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Am J Dis Child. 1993 Sep;147(9):965-8.

Immunization status and reasons for immunization delay among children using public health immunization clinics.

Author information

1
Valley Young People's Clinic, PS, Spokane.

Abstract

OBJECTIVES:

To determine whether children attending our local health department clinics were being immunized in a timely manner, and to investigate the reasons for children not being immunized on schedule.

DESIGN:

Cross-sectional research design.

SETTING:

Five Salt Lake City/County Health Department immunization clinics in Utah.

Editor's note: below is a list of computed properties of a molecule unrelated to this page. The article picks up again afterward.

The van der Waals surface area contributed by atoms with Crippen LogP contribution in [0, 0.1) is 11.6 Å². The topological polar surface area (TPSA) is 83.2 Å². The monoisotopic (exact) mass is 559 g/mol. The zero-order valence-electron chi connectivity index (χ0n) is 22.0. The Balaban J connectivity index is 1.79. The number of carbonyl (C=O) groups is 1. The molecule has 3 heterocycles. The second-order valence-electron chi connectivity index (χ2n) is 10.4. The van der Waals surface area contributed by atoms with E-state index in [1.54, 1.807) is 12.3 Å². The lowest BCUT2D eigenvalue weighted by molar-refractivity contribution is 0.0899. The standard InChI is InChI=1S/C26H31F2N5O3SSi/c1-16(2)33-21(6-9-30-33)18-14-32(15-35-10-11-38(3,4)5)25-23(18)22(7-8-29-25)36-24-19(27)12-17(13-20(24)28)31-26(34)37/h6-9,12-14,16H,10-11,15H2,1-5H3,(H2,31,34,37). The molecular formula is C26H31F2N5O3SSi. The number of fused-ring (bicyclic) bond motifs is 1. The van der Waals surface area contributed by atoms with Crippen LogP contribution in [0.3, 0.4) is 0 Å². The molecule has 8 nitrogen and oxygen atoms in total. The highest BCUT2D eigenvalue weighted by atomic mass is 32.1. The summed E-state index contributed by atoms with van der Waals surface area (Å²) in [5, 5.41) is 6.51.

PARTICIPANTS:

All patients presenting to the clinics for immunization from November 1990 to March 1991 when minor illness is prevalent.

INTERVENTIONS:

Data were gathered through interview and questionnaire.

MEASUREMENTS/MAIN RESULTS:

Children were mostly white; they came from two-parent households with reasonably high incomes and high parental education level. Only four children were denied vaccination, all for inappropriate timing. None were denied for illness. More than 75% had postponed bringing their children in for immunization. The most common reason given for delay was minor illness in the child.

CONCLUSION:

Even in this "low-risk" population, parental misperception regarding immunizations is a significant, contributing factor to low immunization rates. Public educational programs directed at increasing parental knowledge must be developed.

[Indexed for MEDLINE]

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